How Brexit Could Impact Australian Business and Ways You Can Prepare for it

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When it comes to the impact of Brexit, it seems no one has a crystal ball!

It’s early days, and Britain is yet to negotiate its trade exit from the EU. This is not going to start happening until Article 50 of the Lisbon Treaty is triggered – and the new PM Theresa May has indicated this won’t be until the end of 2016.

Once the exit process starts, the UK has two years to negotiate the terms – with some commentators saying it could take even longer than that.

Another thing is that since Article 50 has never been used before, we could all be swimming in some pretty choppy uncharted waters!

So when it comes to determining how Brexit will affect Australian businesses, we can really only go by the signs, and start making some preparations now.

Initial shocks, reactions, and viewpoints

The initial shock of the referendum result led to a 30-year low in the value of the British pound, with a follow-on effect of volatility on global markets. Since then things have settled down a bit, but there is still a lot of uncertainty in the air.

One of the consequences of the decision is a change in investment patterns, as investors move out of stocks and into more stable options. Another is a downward pressure on interest rates – great for borrowers, but not so good for investors!

Opinions also vary as to how things will pan out in the future.

Our own treasurer Scott Morrison says that while the vote to leave led to reduced confidence, Australia’s exposure is limited, and our banks and financial systems are well-placed to handle market disruptions from here on.

ANZ’s CEO Shayne Elliott also thinks that while there was that initial market volatility, this is likely to be short term. However, Paul Taylor of Fidelity International says Brexit may lead to other countries also leaving the EU – which brings up a whole new set of questions.

Brexit impact on business in Australia

Even if the impact on the Australian economy is limited compared to Europe and Asia as the treasurer says, business owners need to brace themselves for the short and long term impacts of Brexit.

Shorter term effects could include reduction in the value of the Australian dollar that may affect commodity prices and trade, and also lead to general uncertainty, downward pressure on interest rates and reduced investment – particularly in the share market. Some commentators also think it could trigger a global financial crisis.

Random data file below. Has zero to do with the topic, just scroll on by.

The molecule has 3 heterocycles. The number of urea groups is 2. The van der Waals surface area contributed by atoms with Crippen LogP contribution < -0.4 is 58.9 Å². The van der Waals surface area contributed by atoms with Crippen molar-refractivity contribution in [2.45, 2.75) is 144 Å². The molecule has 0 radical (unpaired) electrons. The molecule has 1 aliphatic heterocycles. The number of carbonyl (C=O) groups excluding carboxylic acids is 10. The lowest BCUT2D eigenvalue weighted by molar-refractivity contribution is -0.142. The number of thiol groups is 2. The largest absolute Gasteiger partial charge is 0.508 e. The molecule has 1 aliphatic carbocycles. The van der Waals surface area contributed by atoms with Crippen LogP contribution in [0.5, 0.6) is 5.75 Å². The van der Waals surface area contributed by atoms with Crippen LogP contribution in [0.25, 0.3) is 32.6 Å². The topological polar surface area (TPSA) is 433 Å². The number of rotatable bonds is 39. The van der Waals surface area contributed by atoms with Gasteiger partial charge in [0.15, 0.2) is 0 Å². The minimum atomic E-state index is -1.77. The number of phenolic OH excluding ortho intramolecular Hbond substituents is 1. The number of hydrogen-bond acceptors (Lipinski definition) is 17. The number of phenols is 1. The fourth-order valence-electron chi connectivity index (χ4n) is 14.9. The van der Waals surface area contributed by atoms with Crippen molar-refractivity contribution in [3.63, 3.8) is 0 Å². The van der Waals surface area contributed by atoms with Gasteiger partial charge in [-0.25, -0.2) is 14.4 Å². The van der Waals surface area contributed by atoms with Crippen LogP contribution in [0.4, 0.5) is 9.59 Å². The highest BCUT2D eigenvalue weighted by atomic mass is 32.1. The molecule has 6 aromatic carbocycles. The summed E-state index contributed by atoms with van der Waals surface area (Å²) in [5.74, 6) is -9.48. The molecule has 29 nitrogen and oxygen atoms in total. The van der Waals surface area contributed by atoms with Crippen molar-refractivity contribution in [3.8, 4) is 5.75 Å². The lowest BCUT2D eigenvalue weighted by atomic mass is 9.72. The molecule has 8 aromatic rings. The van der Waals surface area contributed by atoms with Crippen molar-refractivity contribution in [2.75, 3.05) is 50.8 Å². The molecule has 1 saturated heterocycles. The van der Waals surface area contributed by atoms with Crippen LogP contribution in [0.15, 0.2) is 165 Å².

The longer term impacts are likely to depend to some extent on the exit terms that are negotiated between Britain and the EU.

For instance, Britain may wish to negotiate staying within the free trade zone (without tariffs or quotas but with some exceptions and restrictions) or as part of the EU single market, but without EU membership.

Only time will tell exactly what will unfold!

Some of the long terms impacts might include:

  • Businesses with partnerships in Britain could experience changes to economic laws and trade agreements, which may affect currencies and pricing.
  • Australian businesses with employees that currently move freely between the UK and the EU may be affected by movement restrictions.
  • Companies with EU-registered trademarks may need to consider how they will protect their intellectual property rights in the UK.
  • Britain is currently our 7th largest trading partner. However, Brexit might lead to a considerable drop in export trade between the UK and Australia.
  • Businesses that make use of the UK as a pathway to trading in the EU may find a reduction in opportunities for new deals in Europe.
  • Companies with long-term binding contracts may have difficulty in exiting from such arrangements.

Protecting your business

Being prepared for the future is essential in order to safeguard your business. Fortunately, it’s not all going to happen overnight, so there should be plenty of time for planning.

Here are some suggestions:

  • Seek strategic business advice from a professional advisor with expertise in this area.
  • Go through some ‘what if’ scenarios and develop plans to weather the various storms you see ahead.
  • Use caution when it comes to forming new trading partnerships in Britain.
  • Ask your trading partners what they see happening over there and what they think is likely in the future.
  • Look into currency hedging as an option to minimise the impact of fluctuating exchange rates.

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